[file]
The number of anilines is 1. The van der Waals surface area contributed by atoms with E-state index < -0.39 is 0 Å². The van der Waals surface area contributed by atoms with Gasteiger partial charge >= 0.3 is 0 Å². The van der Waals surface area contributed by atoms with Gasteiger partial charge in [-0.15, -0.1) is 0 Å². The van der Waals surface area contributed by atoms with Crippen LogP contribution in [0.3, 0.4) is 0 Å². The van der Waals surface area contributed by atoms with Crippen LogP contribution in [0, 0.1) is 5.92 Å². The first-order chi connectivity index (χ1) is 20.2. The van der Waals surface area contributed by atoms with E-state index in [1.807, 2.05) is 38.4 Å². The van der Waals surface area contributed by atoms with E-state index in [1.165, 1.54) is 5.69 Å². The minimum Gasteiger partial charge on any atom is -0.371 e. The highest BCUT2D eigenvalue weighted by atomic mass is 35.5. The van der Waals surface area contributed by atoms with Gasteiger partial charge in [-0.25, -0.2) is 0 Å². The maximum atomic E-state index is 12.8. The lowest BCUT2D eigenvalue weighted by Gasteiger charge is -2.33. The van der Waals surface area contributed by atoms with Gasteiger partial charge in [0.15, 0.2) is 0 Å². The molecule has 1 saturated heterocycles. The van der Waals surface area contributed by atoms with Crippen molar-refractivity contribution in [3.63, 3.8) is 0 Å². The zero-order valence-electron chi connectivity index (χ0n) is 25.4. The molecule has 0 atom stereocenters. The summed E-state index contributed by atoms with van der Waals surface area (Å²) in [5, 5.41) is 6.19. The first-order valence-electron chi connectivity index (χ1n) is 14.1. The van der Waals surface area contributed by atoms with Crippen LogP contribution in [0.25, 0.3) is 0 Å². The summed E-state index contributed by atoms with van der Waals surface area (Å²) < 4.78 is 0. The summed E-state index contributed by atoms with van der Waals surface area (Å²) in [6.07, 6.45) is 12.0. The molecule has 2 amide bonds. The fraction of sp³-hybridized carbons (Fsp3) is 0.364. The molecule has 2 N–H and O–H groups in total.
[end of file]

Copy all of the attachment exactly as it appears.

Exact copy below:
The number of anilines is 1. The van der Waals surface area contributed by atoms with E-state index < -0.39 is 0 Å². The van der Waals surface area contributed by atoms with Gasteiger partial charge >= 0.3 is 0 Å². The van der Waals surface area contributed by atoms with Gasteiger partial charge in [-0.15, -0.1) is 0 Å². The van der Waals surface area contributed by atoms with Crippen LogP contribution in [0.3, 0.4) is 0 Å². The van der Waals surface area contributed by atoms with Crippen LogP contribution in [0, 0.1) is 5.92 Å². The first-order chi connectivity index (χ1) is 20.2. The van der Waals surface area contributed by atoms with E-state index in [1.807, 2.05) is 38.4 Å². The van der Waals surface area contributed by atoms with E-state index in [1.165, 1.54) is 5.69 Å². The minimum Gasteiger partial charge on any atom is -0.371 e. The highest BCUT2D eigenvalue weighted by atomic mass is 35.5. The van der Waals surface area contributed by atoms with Gasteiger partial charge in [-0.25, -0.2) is 0 Å². The maximum atomic E-state index is 12.8. The lowest BCUT2D eigenvalue weighted by Gasteiger charge is -2.33. The van der Waals surface area contributed by atoms with Gasteiger partial charge in [0.15, 0.2) is 0 Å². The molecule has 1 saturated heterocycles. The van der Waals surface area contributed by atoms with Crippen molar-refractivity contribution in [3.63, 3.8) is 0 Å². The zero-order valence-electron chi connectivity index (χ0n) is 25.4. The molecule has 0 atom stereocenters. The summed E-state index contributed by atoms with van der Waals surface area (Å²) in [5, 5.41) is 6.19. The first-order valence-electron chi connectivity index (χ1n) is 14.1. The van der Waals surface area contributed by atoms with Crippen LogP contribution in [0.25, 0.3) is 0 Å². The summed E-state index contributed by atoms with van der Waals surface area (Å²) < 4.78 is 0. The summed E-state index contributed by atoms with van der Waals surface area (Å²) in [6.07, 6.45) is 12.0. The molecule has 2 amide bonds. The fraction of sp³-hybridized carbons (Fsp3) is 0.364. The molecule has 2 N–H and O–H groups in total.